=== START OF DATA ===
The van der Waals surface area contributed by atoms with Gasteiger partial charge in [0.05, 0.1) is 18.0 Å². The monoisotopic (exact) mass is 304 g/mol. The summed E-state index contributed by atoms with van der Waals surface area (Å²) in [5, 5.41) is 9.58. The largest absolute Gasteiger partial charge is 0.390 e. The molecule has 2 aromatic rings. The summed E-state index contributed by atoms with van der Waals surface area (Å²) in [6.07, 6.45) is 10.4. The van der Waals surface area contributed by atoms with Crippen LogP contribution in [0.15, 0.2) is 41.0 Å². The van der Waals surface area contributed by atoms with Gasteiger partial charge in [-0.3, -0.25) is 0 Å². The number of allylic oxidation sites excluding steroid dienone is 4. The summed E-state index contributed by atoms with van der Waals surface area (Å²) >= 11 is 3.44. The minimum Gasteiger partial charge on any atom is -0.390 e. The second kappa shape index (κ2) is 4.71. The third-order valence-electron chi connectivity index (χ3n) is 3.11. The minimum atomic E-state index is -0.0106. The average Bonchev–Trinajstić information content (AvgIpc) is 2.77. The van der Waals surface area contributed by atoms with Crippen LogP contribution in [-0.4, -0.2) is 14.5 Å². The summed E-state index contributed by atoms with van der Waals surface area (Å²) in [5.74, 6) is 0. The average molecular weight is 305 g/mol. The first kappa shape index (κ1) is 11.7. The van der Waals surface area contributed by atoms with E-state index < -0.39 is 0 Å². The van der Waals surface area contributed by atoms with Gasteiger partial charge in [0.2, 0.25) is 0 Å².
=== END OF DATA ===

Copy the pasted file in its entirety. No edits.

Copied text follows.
The van der Waals surface area contributed by atoms with Gasteiger partial charge in [0.05, 0.1) is 18.0 Å². The monoisotopic (exact) mass is 304 g/mol. The summed E-state index contributed by atoms with van der Waals surface area (Å²) in [5, 5.41) is 9.58. The largest absolute Gasteiger partial charge is 0.390 e. The molecule has 2 aromatic rings. The summed E-state index contributed by atoms with van der Waals surface area (Å²) in [6.07, 6.45) is 10.4. The van der Waals surface area contributed by atoms with Crippen LogP contribution in [0.15, 0.2) is 41.0 Å². The van der Waals surface area contributed by atoms with Gasteiger partial charge in [-0.3, -0.25) is 0 Å². The number of allylic oxidation sites excluding steroid dienone is 4. The summed E-state index contributed by atoms with van der Waals surface area (Å²) >= 11 is 3.44. The minimum Gasteiger partial charge on any atom is -0.390 e. The second kappa shape index (κ2) is 4.71. The third-order valence-electron chi connectivity index (χ3n) is 3.11. The minimum atomic E-state index is -0.0106. The average Bonchev–Trinajstić information content (AvgIpc) is 2.77. The van der Waals surface area contributed by atoms with Crippen LogP contribution in [-0.4, -0.2) is 14.5 Å². The summed E-state index contributed by atoms with van der Waals surface area (Å²) in [5.74, 6) is 0. The average molecular weight is 305 g/mol. The first kappa shape index (κ1) is 11.7. The van der Waals surface area contributed by atoms with E-state index < -0.39 is 0 Å². The van der Waals surface area contributed by atoms with Gasteiger partial charge in [0.2, 0.25) is 0 Å².